title Oga Dugout Canoe one word explanation Canoe made from 300 years old Japanese Cedar keywords historycultureexperience confirm, register National Important Tangible Folk Cultural Properties conservation laws and ordinances Act on Protection of Cultural Properties
Made from over-300-years-old cedar, this dugout canoe uses oars for propulsion and has been used by the villages along the Oga Peninsula shore for both harvesting sea snails and transportation of goods since long ago. The many volcanic reefs in Oga’s seas make the canoe an ideal choice, as it does not break easily even when dashed against the rocks. It is also not easily washed away by the wind and waves, and is resistant to capsizing.In 1870,It’s learned that there were 389 vessels at Oga Peninsula. In 1977, about 40 vessels were in use. Built in 1951, this two-person canoe measuring 655cm in length by 86cm in width is representative of its kind and was used in the sea around Kamo-Aosa before being officially designated as a relic.
title Former site of Funakawa Line Seawall one word explanation the railway that ran over water keywords naturehistorysearch confirm, register ー conservation laws and ordinances ー
The present-day JR Oga Line was first opened on December 16th, Showa 5 (1930), as Funakawa Line, a branch line to the Ou Main Line. It was a combined passenger and freight train whose primary purpose was transporting freight to Funakawa Port, which opened the same year. In Taisho 12 (1923), the trip between Funakawa Station (now Oga Station) and Akita Station took between 1.5 and 2 hours each way and ran six times a day. Furthermore, from Kanegawa it crossed the sea to arrive at Funakawa Station, which was built on reclaimed land. The seawall built from Mt.Kanpuzan’s Oga Rocks still bears that name.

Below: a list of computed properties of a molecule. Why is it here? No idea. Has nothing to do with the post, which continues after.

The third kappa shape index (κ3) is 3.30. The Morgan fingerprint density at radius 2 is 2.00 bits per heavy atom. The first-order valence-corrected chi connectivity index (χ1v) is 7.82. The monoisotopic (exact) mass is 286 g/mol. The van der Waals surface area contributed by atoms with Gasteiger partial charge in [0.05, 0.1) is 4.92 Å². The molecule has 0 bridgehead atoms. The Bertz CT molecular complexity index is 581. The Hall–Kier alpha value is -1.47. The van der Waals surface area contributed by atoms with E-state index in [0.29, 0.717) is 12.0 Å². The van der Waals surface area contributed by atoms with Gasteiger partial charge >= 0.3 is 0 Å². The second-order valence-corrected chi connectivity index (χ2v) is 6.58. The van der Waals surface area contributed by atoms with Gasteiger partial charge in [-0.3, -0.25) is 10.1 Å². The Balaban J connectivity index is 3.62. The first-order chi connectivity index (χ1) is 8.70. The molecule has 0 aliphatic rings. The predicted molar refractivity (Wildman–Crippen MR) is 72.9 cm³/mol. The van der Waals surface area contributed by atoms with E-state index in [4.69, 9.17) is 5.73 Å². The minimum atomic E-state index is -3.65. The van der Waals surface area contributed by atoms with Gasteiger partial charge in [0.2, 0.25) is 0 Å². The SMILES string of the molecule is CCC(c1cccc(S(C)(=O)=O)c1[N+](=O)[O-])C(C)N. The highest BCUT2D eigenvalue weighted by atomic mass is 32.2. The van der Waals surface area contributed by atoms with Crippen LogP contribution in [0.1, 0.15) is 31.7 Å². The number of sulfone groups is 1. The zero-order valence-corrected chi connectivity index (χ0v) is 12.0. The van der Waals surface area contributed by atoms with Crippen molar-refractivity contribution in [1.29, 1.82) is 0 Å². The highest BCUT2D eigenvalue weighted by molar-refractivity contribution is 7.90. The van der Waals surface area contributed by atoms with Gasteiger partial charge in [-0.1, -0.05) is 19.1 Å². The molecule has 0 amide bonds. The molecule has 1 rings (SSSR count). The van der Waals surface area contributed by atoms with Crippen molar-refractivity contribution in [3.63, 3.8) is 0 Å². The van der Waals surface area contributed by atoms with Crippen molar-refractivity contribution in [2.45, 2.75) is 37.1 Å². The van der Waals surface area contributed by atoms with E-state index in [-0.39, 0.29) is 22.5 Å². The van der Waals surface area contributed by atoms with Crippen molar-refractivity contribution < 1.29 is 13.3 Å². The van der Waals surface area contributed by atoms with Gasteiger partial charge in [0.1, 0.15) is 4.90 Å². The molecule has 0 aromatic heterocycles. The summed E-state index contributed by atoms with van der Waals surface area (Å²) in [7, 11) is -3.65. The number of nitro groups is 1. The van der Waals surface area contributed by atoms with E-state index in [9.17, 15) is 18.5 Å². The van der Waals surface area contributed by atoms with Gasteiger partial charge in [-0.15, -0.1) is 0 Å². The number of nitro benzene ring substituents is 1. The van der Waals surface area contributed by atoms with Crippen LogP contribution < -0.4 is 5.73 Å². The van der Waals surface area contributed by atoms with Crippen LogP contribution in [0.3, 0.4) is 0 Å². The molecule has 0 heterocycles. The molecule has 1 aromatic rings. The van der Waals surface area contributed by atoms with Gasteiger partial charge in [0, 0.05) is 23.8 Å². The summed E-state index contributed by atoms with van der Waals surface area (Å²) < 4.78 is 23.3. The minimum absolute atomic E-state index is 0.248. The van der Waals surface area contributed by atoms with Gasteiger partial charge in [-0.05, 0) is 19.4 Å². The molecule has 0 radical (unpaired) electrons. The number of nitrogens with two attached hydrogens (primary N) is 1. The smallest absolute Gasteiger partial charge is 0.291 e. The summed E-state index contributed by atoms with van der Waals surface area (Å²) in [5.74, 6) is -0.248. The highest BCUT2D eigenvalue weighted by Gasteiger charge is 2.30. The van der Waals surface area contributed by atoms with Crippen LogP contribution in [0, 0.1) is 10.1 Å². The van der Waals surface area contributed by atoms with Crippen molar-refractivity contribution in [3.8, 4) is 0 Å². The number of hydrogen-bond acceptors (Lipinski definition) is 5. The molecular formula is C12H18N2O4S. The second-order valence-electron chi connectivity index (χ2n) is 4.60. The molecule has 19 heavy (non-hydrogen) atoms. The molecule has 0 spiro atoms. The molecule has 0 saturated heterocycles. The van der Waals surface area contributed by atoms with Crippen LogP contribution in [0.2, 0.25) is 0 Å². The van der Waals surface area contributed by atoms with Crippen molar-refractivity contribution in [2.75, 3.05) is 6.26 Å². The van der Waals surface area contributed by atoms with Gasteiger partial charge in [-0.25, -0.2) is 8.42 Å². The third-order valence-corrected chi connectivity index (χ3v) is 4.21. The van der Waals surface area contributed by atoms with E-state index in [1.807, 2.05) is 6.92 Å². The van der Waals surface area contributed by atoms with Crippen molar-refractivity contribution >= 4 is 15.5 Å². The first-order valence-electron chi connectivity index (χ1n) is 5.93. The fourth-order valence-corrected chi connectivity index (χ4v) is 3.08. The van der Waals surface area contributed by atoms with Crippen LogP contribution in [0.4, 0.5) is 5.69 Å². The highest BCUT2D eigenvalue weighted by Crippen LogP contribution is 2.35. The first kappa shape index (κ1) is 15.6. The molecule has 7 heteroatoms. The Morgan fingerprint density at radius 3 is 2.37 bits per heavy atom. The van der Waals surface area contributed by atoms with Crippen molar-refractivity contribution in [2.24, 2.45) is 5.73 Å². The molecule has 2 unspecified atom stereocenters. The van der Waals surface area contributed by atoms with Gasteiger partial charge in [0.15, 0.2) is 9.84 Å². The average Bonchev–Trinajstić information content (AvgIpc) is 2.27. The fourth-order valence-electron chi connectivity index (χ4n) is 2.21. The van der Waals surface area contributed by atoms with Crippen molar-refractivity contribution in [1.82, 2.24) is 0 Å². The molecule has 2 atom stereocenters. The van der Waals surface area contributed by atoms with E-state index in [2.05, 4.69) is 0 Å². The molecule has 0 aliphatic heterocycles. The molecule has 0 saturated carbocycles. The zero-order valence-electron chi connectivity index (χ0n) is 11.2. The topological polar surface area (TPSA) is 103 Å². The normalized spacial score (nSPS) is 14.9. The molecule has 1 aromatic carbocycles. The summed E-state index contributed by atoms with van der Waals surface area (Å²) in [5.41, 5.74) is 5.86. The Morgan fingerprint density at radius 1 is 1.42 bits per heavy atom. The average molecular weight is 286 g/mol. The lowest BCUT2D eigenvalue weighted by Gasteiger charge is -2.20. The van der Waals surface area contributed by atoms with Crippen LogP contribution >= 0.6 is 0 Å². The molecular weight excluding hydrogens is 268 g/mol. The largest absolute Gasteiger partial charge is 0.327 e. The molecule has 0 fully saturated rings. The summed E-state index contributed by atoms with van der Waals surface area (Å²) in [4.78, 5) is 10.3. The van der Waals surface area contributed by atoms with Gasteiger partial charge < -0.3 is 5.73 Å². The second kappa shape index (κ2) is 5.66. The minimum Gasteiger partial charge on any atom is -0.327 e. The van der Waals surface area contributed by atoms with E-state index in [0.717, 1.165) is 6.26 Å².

title The First/The Second Dock Seawall at Funakawa Port one word explanation heritage of the early Funakawa Port keywords naturehistorysearch confirm, register 2011 JSCE Civil Engineering History and Heritage Award conservation laws and ordinances ー
After being designated an important harbor by the government in 1910, construction on Funakawa Port began the next year and was completed in 1931, with the port officially opening on February 28th,1930. About 2/3 of the Second Dock Seawall has now been filled in, but at the time it was built, the full length of the 363.6m seawall was made with Oga Rocks from Mt.Kanpuzan using a technique called “kenchiishizumi”. Built in 1914 using the same technique, the First Dock Seawall has been completely filled in, with only the mooring posts remaining. The port brought new life to the area, with the population of Funagawaminato-machi jumping from 4,500 in 1901 to 17,000 in 1950.